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The Second Birth of Theatre

Performances of Anglo-Saxon Monks


Mirosław Kocur

This book presents a new approach to early English theatre by exposing a genuine relationship between monastic performances and theatricality. It argues that modern theatre was reinvented in Anglo-Saxon monasteries by monks who were required to transform themselves by disciplining their bodies and performing complex religious acts. After extensively surveying the monastic and liturgical sources of theatre the author reconstructs the XII-century staging of the Anglo-Norman «Ordo representacionis Ade» and demonstrates the fundamental incongruity between the ancient and Christian performativity. On a more personal note he concludes with comments on references to the monastic rule in «Performer», a programmatic text by Jerzy Grotowski.

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Part two: Liturgical Performances


While the liturgical day comprised a cycle of offices, and the monastic week a cycle of psalms, the church calendar itself was framed as an annual cycle of commemorative holidays, which developed with time into quite spectacular performative events. The liturgical year (temporale) was determined by celebrations of events in the life of Christ, which were ordered into two cycles connected with two crucial ceremonies: Christmas and Easter. They were supplemented with festive celebrations of saints (sanctorale). The Christmas cycle, defined in accordance with the Roman calendar – secular and solar – began with Advent, i.e. four weeks of solemn preparations, and ended with Epiphany. The Easter cycle, defined in accordance with the Jewish lunar calendar, was modified at the Synod of Whitby to ensure that Easter falls on a Sunday defined using the Roman method, and not the Celtic one. It began with forty days of Lent and ended with Pentecost.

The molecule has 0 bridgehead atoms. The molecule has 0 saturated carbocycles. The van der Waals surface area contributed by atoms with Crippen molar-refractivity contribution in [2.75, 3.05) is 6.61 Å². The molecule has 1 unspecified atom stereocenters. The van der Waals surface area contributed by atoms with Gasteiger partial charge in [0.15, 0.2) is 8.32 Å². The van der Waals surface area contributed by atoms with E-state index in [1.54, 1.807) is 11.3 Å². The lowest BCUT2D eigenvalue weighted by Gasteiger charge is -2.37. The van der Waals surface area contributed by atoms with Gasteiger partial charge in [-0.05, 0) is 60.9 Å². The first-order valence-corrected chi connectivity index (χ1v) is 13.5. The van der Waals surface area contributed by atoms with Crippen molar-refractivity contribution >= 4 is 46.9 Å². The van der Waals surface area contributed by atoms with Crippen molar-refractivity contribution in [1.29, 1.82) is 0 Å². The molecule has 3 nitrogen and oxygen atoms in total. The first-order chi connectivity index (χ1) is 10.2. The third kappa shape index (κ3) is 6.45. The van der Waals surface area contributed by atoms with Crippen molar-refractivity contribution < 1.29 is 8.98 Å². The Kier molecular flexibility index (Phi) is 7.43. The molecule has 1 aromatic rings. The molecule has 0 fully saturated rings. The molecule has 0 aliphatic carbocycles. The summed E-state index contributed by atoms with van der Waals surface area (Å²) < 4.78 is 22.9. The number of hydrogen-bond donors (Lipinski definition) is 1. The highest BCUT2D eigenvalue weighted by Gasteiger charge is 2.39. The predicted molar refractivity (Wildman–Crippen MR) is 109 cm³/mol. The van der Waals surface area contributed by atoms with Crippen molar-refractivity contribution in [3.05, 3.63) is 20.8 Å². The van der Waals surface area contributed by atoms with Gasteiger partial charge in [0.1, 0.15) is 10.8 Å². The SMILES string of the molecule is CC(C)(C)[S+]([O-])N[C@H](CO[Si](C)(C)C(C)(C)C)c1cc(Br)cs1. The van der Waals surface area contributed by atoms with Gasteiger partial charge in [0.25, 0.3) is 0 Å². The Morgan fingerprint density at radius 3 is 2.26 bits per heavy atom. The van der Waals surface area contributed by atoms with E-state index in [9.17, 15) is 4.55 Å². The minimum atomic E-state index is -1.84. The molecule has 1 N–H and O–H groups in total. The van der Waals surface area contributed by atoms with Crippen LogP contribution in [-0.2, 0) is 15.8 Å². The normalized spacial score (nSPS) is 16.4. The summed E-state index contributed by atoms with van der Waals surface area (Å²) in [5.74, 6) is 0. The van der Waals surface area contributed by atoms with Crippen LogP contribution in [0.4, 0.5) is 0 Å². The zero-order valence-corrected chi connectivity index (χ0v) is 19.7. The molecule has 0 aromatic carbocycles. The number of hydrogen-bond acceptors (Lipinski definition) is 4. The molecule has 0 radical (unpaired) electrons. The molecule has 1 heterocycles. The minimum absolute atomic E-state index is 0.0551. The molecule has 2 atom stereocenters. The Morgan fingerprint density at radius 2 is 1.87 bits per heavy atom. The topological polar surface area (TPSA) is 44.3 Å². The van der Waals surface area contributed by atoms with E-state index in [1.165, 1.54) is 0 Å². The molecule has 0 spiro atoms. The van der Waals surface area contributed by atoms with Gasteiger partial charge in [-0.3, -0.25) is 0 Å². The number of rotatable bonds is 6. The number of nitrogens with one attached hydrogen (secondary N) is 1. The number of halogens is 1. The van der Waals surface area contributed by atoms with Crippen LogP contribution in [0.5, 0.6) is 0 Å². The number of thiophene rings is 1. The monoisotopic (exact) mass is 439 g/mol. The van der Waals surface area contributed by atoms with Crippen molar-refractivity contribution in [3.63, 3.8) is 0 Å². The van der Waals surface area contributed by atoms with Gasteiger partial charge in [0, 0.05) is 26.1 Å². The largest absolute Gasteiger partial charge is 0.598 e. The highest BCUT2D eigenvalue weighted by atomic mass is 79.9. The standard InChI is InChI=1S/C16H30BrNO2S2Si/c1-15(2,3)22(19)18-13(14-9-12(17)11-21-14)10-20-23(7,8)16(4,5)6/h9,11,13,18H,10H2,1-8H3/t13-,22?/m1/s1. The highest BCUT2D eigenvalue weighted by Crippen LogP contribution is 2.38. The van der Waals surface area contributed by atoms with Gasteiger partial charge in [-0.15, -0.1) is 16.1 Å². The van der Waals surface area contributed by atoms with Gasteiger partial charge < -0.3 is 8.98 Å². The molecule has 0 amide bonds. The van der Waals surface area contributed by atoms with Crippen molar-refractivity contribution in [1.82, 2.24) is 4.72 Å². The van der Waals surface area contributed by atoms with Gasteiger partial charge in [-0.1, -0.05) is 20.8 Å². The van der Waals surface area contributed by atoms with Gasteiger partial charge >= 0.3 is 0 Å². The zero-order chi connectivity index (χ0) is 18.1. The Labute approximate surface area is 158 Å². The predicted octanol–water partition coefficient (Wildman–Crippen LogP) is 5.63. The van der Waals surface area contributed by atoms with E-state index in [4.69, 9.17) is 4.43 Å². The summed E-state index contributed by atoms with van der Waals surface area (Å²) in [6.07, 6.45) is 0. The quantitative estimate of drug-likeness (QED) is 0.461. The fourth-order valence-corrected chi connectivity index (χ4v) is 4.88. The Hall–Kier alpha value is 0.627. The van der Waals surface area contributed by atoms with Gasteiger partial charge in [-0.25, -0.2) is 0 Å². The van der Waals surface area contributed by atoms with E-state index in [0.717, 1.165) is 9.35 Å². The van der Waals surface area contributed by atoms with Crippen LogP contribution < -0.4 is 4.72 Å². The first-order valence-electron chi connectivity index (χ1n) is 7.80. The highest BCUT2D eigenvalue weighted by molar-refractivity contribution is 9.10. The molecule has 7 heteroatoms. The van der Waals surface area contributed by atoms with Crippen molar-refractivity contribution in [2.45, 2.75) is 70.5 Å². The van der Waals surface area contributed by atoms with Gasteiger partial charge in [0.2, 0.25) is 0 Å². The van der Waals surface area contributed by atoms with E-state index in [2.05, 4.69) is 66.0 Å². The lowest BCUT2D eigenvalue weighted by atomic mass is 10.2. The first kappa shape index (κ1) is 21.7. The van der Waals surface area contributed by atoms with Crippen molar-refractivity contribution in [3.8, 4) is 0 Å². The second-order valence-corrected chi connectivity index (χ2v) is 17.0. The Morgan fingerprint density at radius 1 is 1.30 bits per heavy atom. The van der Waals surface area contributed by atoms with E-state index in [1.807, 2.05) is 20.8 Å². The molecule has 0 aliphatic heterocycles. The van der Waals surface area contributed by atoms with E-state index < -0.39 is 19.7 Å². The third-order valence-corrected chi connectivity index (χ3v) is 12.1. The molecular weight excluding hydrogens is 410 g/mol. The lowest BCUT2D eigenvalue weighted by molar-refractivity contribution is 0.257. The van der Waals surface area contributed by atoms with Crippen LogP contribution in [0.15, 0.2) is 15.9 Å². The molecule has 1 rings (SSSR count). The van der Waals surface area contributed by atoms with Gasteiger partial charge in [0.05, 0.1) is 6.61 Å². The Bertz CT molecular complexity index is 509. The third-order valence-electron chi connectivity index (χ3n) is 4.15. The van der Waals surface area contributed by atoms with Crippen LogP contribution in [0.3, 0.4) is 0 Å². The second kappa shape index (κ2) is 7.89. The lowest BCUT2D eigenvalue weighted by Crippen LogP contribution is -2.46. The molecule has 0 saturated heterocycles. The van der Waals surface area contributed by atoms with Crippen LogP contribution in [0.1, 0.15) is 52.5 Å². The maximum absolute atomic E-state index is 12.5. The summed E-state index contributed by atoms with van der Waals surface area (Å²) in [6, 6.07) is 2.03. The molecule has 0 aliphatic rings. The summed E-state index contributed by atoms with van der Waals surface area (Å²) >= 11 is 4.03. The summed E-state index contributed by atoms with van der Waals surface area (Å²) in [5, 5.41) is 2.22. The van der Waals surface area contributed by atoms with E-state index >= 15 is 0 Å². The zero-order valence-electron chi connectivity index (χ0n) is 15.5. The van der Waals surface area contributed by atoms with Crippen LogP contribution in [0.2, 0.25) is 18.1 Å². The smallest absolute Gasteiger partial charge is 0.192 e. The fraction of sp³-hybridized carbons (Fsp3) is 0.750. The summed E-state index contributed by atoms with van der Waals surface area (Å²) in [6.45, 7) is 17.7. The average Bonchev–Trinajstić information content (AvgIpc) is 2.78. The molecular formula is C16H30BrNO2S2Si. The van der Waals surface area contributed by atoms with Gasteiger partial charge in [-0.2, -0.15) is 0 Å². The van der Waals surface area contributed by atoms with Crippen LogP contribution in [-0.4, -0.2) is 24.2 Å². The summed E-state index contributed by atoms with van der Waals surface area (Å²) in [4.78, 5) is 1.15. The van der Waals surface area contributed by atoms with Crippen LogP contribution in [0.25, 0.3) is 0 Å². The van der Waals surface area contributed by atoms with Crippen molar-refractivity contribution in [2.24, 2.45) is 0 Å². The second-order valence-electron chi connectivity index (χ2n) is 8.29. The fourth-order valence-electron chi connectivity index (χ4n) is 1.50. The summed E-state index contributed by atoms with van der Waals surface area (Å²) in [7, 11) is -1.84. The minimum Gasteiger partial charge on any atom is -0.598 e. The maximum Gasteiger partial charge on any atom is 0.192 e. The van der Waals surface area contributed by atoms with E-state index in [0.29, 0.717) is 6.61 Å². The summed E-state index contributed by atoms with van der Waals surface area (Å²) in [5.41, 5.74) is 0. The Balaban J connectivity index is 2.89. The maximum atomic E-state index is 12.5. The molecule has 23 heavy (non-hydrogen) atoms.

The liturgical calendar defined all people’s rhythm of everyday life, because there was no alternative way of measuring time in the Middle Ages. Anniversaries or birthdays were referred to using names of religious holidays occurring on the same day. Holidays determined the rhythm of work at courts of law and other public institutions. Marriage was impossible during the four weeks of Advent and the six weeks of Lent. During Lent one was supposed to withhold not only from eating meat, but also from consuming any eggs and dairy produce. Strict fasting was also in order during...

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